Exploring the double-edged sword of cultural variability in interactions with family versus friends

Gail M. Ferguson, Jacqueline Nguyen, Maria I. Iturbide, Cagla Giray

Research output: Contribution to journalArticlepeer-review


Cultural variability (CV) refers to the tendency to vary/adjust the influence of a single cultural identity on one's social interactions and behaviors from day to day. CV has different influences on interpersonal interactions, positive for some interactions but with adverse effects for others; hence, we aimed to further explore these associations by considering immigrant status and ethnic orientation as potential moderators. Hierarchical regression using daily diary self-reports of U.S. emerging adults (N = 242) revealed that cultural variability is a double-edged sword only for first- and second-generation immigrants rather than for nationals (3rd generation and later). That is, CV predicts positive family interactions for both groups, but negative interactions with close friends only for immigrants, especially those with strong ethnic orientation. Cultural variability adds a new dimension to our understanding of cultural identity as dynamic, domain-specific, and nuanced in its associations with adaptation.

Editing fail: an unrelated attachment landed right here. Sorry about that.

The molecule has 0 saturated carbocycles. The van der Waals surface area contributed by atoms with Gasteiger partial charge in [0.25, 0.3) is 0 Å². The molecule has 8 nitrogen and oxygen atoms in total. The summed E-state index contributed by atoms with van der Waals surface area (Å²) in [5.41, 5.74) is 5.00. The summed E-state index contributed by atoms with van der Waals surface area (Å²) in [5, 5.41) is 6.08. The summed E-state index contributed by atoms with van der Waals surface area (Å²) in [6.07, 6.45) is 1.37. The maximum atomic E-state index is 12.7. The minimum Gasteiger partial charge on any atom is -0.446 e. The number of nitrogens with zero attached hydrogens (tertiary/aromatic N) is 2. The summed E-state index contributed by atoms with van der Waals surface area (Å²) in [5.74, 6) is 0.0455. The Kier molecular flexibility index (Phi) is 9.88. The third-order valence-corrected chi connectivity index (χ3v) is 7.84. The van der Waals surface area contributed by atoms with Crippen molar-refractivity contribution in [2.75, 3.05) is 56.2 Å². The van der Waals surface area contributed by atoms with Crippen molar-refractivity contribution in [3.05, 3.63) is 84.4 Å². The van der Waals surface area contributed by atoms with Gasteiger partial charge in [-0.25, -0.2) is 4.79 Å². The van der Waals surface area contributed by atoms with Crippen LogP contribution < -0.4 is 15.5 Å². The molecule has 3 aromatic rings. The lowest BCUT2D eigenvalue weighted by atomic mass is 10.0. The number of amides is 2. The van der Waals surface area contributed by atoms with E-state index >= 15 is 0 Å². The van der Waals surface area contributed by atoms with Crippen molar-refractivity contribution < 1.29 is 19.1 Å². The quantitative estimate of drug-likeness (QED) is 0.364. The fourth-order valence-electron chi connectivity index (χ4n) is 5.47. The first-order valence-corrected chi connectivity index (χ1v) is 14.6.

Original languageEnglish (US)
Pages (from-to)83-91
Number of pages9
JournalInternational Journal of Intercultural Relations
StatePublished - Sep 2017


  • Cultural identity
  • Cultural variability
  • Emerging adulthood
  • Ethnic orientation
  • Immigrant
  • Sociocultural adaptation

ASJC Scopus subject areas

  • Business and International Management
  • Social Psychology
  • Sociology and Political Science


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